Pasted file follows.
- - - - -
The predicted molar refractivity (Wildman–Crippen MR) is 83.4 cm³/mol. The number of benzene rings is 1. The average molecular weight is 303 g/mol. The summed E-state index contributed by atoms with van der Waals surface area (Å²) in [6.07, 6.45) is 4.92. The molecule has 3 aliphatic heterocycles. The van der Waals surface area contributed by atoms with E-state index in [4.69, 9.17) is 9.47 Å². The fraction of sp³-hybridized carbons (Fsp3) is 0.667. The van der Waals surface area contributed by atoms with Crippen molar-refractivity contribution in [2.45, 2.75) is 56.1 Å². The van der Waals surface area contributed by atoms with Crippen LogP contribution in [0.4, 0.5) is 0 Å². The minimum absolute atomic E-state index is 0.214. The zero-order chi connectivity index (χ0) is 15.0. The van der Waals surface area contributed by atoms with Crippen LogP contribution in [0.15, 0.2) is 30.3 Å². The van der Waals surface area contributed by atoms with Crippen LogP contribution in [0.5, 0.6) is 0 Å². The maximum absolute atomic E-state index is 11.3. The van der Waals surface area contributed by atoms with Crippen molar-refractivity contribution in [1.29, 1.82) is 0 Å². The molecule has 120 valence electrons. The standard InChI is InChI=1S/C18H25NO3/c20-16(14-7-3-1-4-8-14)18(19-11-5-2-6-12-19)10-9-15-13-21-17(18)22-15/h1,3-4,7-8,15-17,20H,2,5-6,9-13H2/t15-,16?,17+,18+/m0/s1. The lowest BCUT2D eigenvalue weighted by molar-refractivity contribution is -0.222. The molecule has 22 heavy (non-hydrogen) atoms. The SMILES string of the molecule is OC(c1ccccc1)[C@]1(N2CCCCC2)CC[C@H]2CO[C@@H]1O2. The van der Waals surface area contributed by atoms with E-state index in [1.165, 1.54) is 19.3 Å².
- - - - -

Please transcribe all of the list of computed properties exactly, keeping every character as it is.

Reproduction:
The predicted molar refractivity (Wildman–Crippen MR) is 83.4 cm³/mol. The number of benzene rings is 1. The average molecular weight is 303 g/mol. The summed E-state index contributed by atoms with van der Waals surface area (Å²) in [6.07, 6.45) is 4.92. The molecule has 3 aliphatic heterocycles. The van der Waals surface area contributed by atoms with E-state index in [4.69, 9.17) is 9.47 Å². The fraction of sp³-hybridized carbons (Fsp3) is 0.667. The van der Waals surface area contributed by atoms with Crippen molar-refractivity contribution in [2.45, 2.75) is 56.1 Å². The van der Waals surface area contributed by atoms with Crippen LogP contribution in [0.4, 0.5) is 0 Å². The minimum absolute atomic E-state index is 0.214. The zero-order chi connectivity index (χ0) is 15.0. The van der Waals surface area contributed by atoms with Crippen LogP contribution in [0.15, 0.2) is 30.3 Å². The van der Waals surface area contributed by atoms with Crippen LogP contribution in [0.5, 0.6) is 0 Å². The maximum absolute atomic E-state index is 11.3. The van der Waals surface area contributed by atoms with Crippen molar-refractivity contribution in [1.29, 1.82) is 0 Å². The molecule has 120 valence electrons. The standard InChI is InChI=1S/C18H25NO3/c20-16(14-7-3-1-4-8-14)18(19-11-5-2-6-12-19)10-9-15-13-21-17(18)22-15/h1,3-4,7-8,15-17,20H,2,5-6,9-13H2/t15-,16?,17+,18+/m0/s1. The lowest BCUT2D eigenvalue weighted by molar-refractivity contribution is -0.222. The molecule has 22 heavy (non-hydrogen) atoms. The SMILES string of the molecule is OC(c1ccccc1)[C@]1(N2CCCCC2)CC[C@H]2CO[C@@H]1O2. The van der Waals surface area contributed by atoms with E-state index in [1.165, 1.54) is 19.3 Å².